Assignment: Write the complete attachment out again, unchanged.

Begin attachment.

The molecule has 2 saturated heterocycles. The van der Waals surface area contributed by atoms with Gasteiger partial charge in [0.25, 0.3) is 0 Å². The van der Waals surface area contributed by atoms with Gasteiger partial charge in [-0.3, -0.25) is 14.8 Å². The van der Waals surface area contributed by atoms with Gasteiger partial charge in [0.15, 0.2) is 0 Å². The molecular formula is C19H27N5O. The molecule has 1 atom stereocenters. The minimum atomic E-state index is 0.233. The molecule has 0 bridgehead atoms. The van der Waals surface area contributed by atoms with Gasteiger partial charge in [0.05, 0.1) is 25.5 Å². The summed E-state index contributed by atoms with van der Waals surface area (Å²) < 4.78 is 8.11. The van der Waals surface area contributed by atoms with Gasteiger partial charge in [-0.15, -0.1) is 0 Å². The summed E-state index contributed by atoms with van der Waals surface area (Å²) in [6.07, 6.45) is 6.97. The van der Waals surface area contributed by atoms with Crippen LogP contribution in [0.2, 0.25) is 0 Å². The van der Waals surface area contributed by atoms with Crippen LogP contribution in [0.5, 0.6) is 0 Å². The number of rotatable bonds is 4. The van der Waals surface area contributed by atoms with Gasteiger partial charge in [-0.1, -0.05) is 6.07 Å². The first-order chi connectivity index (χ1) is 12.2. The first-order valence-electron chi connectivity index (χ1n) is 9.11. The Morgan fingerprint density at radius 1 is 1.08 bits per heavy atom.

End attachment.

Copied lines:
The molecule has 2 saturated heterocycles. The van der Waals surface area contributed by atoms with Gasteiger partial charge in [0.25, 0.3) is 0 Å². The van der Waals surface area contributed by atoms with Gasteiger partial charge in [-0.3, -0.25) is 14.8 Å². The van der Waals surface area contributed by atoms with Gasteiger partial charge in [0.15, 0.2) is 0 Å². The molecular formula is C19H27N5O. The molecule has 1 atom stereocenters. The minimum atomic E-state index is 0.233. The molecule has 0 bridgehead atoms. The van der Waals surface area contributed by atoms with Gasteiger partial charge in [0.05, 0.1) is 25.5 Å². The summed E-state index contributed by atoms with van der Waals surface area (Å²) < 4.78 is 8.11. The van der Waals surface area contributed by atoms with Gasteiger partial charge in [-0.15, -0.1) is 0 Å². The summed E-state index contributed by atoms with van der Waals surface area (Å²) in [6.07, 6.45) is 6.97. The van der Waals surface area contributed by atoms with Crippen LogP contribution in [0.2, 0.25) is 0 Å². The van der Waals surface area contributed by atoms with Crippen LogP contribution in [0.5, 0.6) is 0 Å². The number of rotatable bonds is 4. The van der Waals surface area contributed by atoms with Gasteiger partial charge in [-0.1, -0.05) is 6.07 Å². The first-order chi connectivity index (χ1) is 12.2. The first-order valence-electron chi connectivity index (χ1n) is 9.11. The Morgan fingerprint density at radius 1 is 1.08 bits per heavy atom.